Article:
To help improve research-based knowledge of effective instruction for low-literate ESL learners, the National Center for Education Evaluation and Regional Assistance of ED's Institute of Education Sciences contracted with the American Institutes of Research (AIR) to conduct a Study of the Impact of a Reading Intervention for Low-Literate Adult ESL Learners. The intervention studied was the basal reader Sam and Pat, Volume I, published by Thomsonvi Heinle (2006). The study team consisted of AIR, Berkeley Policy Associates (BPA), the Lewin Group, Mathematica Policy Research, Inc., Educational Testing Service (ETS), and World Education.

The goal of this study was to test a promising approach to improving the literacy skills of low-literate adult ESL students under real-world conditions. In their review of the research on ESL instruction in related fields, including adult second language acquisition, reading and English as a foreign language instruction, Condelli & Wrigley (2004) concluded that instruction based on a systematic approach to literacy development was a promising intervention for low-literate adult ESL learners that would be valuable to study (Brown et al., 1996; Cheek & Lindsay, 1994: Chen & Graves, 1995; Carrell, 1985; Rich & Shepherd, 1993; Roberts, Cheek & Mumm, 1994). Specifically, the factors identified as defining a systematic approach to literacy development included: (1) a comprehensive instructional scope that includes direct instruction in phonics, fluency, vocabulary development and reading comprehension, (2) a strategic instruction sequence, (3) a consistent instructional format, (4) easy-to-follow lesson plans, and (5) strategies for differentiated instruction.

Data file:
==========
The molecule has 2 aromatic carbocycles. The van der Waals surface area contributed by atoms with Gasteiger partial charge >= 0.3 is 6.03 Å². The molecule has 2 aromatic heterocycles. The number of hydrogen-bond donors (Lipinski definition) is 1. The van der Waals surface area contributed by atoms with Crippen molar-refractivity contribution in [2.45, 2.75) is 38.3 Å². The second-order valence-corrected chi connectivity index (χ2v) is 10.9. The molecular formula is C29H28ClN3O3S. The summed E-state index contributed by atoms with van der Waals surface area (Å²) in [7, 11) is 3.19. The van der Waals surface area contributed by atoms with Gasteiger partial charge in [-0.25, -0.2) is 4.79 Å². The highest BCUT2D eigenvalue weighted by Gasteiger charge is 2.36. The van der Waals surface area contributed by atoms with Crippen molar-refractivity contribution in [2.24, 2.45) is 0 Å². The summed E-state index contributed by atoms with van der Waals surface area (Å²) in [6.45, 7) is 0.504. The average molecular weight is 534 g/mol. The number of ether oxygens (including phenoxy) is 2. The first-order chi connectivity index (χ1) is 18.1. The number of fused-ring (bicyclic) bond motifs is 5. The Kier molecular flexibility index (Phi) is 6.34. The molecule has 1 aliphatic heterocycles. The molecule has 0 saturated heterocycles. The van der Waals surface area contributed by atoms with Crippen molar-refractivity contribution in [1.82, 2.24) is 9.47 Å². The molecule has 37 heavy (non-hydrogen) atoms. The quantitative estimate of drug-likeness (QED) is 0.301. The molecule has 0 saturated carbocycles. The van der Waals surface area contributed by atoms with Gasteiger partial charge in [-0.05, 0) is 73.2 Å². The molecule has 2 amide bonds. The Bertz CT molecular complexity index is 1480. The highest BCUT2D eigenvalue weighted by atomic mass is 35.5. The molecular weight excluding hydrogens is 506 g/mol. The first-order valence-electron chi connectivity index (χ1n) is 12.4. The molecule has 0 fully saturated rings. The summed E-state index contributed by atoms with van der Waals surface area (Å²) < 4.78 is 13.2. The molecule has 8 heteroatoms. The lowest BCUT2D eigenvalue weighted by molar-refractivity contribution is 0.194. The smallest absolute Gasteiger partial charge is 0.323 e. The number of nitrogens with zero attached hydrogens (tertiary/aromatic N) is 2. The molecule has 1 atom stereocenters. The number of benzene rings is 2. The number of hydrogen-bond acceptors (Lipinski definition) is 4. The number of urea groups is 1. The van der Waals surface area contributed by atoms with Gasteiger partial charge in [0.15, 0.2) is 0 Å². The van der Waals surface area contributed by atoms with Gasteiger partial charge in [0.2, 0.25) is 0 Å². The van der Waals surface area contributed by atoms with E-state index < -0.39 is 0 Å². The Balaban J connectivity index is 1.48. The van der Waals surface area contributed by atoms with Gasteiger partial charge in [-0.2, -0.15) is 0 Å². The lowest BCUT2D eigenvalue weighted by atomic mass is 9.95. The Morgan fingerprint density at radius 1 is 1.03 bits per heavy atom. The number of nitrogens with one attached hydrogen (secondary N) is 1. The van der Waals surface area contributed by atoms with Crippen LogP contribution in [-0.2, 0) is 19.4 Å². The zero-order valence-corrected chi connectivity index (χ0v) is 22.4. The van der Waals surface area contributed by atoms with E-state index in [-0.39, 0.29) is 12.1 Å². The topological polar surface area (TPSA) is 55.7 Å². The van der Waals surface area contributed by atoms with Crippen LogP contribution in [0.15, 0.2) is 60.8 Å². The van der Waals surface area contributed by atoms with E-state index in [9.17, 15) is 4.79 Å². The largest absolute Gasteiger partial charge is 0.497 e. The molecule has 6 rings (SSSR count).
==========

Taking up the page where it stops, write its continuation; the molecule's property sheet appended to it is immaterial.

Sam and Pat was selected as the focus of the study because it offers an approach to literacy development that is systematic, direct, sequential, and multi-sensory. It also includes multiple opportunities for practice with feedback. Consistent with characteristics identified as promising by Condelli & Wrigley (2004), Sam and Pat provides opportunities for cooperative learning, real world tasks, and an explicit focus on reading. In addition, the text was developed for and had been used by the developers with students similar to the study population (literacy level ESL learners).

The impact study used an experimental design to test the effectiveness of Sam and Pat in improving the reading and English language skills of adults enrolled in 66 ESL literacy classes at 10 sites. The study addressed three key research questions: